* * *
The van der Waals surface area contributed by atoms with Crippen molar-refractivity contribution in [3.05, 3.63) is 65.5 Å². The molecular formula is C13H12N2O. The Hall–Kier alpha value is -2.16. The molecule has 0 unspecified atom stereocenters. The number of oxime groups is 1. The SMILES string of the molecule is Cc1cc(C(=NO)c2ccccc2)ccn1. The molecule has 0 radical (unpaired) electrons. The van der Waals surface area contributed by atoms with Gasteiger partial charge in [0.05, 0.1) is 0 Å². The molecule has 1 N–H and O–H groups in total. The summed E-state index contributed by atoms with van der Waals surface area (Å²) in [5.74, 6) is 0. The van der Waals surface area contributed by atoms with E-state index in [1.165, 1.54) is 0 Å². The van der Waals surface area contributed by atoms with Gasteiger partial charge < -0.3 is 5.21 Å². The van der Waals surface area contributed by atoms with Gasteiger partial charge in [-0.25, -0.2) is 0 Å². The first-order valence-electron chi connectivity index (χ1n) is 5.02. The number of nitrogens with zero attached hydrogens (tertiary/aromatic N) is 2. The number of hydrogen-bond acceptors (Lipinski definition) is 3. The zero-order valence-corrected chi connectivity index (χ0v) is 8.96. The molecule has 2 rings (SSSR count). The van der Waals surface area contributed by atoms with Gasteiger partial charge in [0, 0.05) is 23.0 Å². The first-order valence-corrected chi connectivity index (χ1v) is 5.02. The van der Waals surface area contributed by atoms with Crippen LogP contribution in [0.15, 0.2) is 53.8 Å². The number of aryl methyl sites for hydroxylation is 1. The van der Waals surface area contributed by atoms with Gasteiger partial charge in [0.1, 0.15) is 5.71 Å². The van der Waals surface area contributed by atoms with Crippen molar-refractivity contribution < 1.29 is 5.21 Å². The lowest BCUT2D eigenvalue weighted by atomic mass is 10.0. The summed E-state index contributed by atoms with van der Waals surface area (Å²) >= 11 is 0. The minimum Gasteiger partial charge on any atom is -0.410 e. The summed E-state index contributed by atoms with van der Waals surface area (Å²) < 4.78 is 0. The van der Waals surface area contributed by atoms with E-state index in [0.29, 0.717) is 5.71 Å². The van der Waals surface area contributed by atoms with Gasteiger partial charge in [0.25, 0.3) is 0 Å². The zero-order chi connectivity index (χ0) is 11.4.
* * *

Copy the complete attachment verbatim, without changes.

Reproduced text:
The van der Waals surface area contributed by atoms with Crippen molar-refractivity contribution in [3.05, 3.63) is 65.5 Å². The molecular formula is C13H12N2O. The Hall–Kier alpha value is -2.16. The molecule has 0 unspecified atom stereocenters. The number of oxime groups is 1. The SMILES string of the molecule is Cc1cc(C(=NO)c2ccccc2)ccn1. The molecule has 0 radical (unpaired) electrons. The van der Waals surface area contributed by atoms with Gasteiger partial charge in [0.05, 0.1) is 0 Å². The molecule has 1 N–H and O–H groups in total. The summed E-state index contributed by atoms with van der Waals surface area (Å²) in [5.74, 6) is 0. The van der Waals surface area contributed by atoms with E-state index in [1.165, 1.54) is 0 Å². The van der Waals surface area contributed by atoms with Gasteiger partial charge < -0.3 is 5.21 Å². The van der Waals surface area contributed by atoms with Gasteiger partial charge in [-0.25, -0.2) is 0 Å². The first-order valence-electron chi connectivity index (χ1n) is 5.02. The number of nitrogens with zero attached hydrogens (tertiary/aromatic N) is 2. The number of hydrogen-bond acceptors (Lipinski definition) is 3. The zero-order valence-corrected chi connectivity index (χ0v) is 8.96. The molecule has 2 rings (SSSR count). The van der Waals surface area contributed by atoms with Gasteiger partial charge in [0, 0.05) is 23.0 Å². The first-order valence-corrected chi connectivity index (χ1v) is 5.02. The van der Waals surface area contributed by atoms with Crippen LogP contribution in [0.15, 0.2) is 53.8 Å². The number of aryl methyl sites for hydroxylation is 1. The van der Waals surface area contributed by atoms with Gasteiger partial charge in [0.1, 0.15) is 5.71 Å². The van der Waals surface area contributed by atoms with Crippen molar-refractivity contribution < 1.29 is 5.21 Å². The lowest BCUT2D eigenvalue weighted by atomic mass is 10.0. The summed E-state index contributed by atoms with van der Waals surface area (Å²) >= 11 is 0. The minimum Gasteiger partial charge on any atom is -0.410 e. The summed E-state index contributed by atoms with van der Waals surface area (Å²) < 4.78 is 0. The van der Waals surface area contributed by atoms with E-state index in [0.29, 0.717) is 5.71 Å². The van der Waals surface area contributed by atoms with Gasteiger partial charge in [0.25, 0.3) is 0 Å². The zero-order chi connectivity index (χ0) is 11.4.